Weber Research Group

Cells are motile: they change shape, migrate, and interact with their environment. In our multicellular bodies, cell motility is prominently involved in embryonic development, immune response, wound healing, locomotion and other basic physiological processes, but also in serious pathologies such as cancer metastasis. Human cells have their basic motility traits in common with simple unicellular eukaryotes.

The intracellular machinery responsible for effecting the cell motility is the actin cytoskeleton, a meshwork of thin filamentous polymers. Actin filaments grow and shrink, connect to each other building a variety of supramolecular structures, bind to the plasma membrane and intracellular organelles, and serve as tracks and support for molecular motors.

The architecture and dynamics of the actin cytoskeleton are tightly regulated in space and time by numerous actin-binding proteins and intricate networks of signaling molecules.

In our laboratory we use a model organism, Dictyostelium discoideum, to investigate how cells divide by binary cytokinesis, feed by phagocytosis and macropinocytosis, migrate towards the food source, and aggregate during periods of starvation.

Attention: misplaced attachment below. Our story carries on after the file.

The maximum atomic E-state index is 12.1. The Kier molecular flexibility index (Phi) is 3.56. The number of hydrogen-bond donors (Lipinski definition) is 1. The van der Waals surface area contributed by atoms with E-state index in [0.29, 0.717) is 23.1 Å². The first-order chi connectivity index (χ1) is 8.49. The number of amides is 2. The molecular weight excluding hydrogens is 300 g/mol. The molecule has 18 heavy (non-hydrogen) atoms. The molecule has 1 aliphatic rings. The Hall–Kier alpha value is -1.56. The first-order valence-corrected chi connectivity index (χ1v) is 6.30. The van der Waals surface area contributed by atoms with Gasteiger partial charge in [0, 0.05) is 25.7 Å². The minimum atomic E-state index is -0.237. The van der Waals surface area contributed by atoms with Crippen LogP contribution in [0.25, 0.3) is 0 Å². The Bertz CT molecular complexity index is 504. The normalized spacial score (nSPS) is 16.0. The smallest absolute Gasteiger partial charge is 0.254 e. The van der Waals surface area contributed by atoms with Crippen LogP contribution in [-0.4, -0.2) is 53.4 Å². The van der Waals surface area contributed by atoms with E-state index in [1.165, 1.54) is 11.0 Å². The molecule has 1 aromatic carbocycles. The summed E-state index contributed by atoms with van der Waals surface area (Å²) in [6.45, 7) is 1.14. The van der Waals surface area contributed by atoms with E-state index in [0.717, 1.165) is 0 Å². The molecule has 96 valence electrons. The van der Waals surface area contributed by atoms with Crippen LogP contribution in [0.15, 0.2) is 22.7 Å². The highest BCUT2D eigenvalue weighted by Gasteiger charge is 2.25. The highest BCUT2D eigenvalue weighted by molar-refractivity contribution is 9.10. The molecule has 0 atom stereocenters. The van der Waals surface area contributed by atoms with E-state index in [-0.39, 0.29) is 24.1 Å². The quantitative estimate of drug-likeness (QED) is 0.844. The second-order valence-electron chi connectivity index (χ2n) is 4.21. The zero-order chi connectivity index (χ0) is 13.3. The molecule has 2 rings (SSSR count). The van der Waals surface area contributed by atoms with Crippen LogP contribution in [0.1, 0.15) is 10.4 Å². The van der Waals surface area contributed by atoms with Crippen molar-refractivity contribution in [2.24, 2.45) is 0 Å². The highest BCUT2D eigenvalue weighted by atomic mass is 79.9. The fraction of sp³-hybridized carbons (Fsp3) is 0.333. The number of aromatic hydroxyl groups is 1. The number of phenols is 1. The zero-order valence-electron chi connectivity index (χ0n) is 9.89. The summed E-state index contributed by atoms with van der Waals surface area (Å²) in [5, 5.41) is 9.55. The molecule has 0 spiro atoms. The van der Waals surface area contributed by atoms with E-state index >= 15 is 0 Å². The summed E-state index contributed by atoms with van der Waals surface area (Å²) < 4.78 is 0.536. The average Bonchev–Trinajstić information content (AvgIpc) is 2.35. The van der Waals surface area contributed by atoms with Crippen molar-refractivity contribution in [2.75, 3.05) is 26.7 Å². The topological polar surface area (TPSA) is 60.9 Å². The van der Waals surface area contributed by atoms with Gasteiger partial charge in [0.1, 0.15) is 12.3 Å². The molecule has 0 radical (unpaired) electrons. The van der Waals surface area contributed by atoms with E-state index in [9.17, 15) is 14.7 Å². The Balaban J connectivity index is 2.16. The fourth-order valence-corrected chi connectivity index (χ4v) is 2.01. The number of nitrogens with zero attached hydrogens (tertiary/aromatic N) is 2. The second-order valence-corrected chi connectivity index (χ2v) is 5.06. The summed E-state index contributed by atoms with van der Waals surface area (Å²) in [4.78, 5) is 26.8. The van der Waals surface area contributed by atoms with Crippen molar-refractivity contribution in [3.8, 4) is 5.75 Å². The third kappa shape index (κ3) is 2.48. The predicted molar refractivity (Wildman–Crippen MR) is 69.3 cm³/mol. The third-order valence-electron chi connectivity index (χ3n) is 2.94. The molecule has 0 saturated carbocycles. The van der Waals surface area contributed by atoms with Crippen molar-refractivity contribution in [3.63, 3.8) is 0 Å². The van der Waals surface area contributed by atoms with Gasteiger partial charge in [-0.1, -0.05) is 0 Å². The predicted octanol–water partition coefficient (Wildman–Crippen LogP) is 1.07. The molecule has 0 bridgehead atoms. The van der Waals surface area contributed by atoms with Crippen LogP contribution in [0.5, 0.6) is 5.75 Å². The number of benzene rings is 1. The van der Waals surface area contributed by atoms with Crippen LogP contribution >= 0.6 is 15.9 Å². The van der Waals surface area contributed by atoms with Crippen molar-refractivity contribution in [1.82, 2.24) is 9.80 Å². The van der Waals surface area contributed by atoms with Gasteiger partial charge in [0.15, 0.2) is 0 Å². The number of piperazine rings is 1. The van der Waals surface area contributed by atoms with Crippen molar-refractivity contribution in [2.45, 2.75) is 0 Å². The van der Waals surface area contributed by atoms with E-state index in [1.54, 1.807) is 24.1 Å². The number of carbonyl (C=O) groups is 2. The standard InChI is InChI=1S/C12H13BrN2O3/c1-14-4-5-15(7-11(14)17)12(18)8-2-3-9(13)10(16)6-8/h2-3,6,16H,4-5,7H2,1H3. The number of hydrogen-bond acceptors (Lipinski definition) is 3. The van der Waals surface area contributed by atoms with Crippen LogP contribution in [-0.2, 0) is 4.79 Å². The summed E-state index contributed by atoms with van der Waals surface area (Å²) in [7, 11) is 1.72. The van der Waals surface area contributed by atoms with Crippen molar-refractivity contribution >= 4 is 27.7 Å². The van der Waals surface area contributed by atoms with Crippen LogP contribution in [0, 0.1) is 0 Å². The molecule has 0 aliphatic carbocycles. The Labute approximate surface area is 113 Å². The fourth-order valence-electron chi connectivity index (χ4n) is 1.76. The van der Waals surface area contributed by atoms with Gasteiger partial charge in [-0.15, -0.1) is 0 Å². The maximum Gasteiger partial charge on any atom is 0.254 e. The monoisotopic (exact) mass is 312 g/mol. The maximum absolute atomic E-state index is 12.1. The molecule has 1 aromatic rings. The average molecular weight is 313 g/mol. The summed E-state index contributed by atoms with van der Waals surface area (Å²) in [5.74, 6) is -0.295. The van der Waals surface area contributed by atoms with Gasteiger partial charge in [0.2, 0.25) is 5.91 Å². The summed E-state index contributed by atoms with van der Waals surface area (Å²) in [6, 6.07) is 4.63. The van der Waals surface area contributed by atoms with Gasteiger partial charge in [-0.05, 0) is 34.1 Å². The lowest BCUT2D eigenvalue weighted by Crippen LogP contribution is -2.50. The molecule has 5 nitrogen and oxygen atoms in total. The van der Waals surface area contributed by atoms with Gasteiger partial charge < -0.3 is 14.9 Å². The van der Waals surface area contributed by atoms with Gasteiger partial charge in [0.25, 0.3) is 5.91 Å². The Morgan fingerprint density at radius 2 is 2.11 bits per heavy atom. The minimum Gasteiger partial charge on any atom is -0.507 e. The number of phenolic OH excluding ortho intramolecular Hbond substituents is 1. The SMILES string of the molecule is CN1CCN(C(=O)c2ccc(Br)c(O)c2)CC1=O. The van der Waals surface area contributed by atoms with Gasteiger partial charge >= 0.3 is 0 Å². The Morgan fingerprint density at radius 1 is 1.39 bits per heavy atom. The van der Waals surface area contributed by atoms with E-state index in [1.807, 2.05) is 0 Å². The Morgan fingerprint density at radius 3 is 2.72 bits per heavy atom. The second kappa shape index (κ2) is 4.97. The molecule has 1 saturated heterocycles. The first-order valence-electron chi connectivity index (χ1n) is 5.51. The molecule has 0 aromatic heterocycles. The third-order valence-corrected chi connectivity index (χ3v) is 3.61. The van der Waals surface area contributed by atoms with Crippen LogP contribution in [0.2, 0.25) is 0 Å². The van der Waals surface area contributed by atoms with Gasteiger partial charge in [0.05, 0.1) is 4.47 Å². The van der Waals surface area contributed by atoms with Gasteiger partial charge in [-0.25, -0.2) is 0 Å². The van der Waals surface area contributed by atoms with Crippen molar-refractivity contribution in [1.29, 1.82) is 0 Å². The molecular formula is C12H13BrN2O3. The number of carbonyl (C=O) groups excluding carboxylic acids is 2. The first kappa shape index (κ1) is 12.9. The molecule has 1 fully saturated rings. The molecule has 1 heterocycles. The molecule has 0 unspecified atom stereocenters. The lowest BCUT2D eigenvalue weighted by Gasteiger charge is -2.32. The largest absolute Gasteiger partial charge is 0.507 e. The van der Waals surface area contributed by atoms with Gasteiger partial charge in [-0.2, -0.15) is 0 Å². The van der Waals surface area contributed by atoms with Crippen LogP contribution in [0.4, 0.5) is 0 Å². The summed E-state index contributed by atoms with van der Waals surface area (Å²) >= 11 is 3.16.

Specifically, our research is focused on regulatory mechanisms and signaling pathways mediated by a group of GTP-hydrolyzing proteins, small GTPases, which govern the actin cytoskeleton dynamics. We are using the methods of cell and molecular biology, biochemistry, advanced light microscopy, image analysis and mathematical modeling. We collaborate with research groups from Croatia, Germany, Slovenia, Switzerland and United Kingdom.

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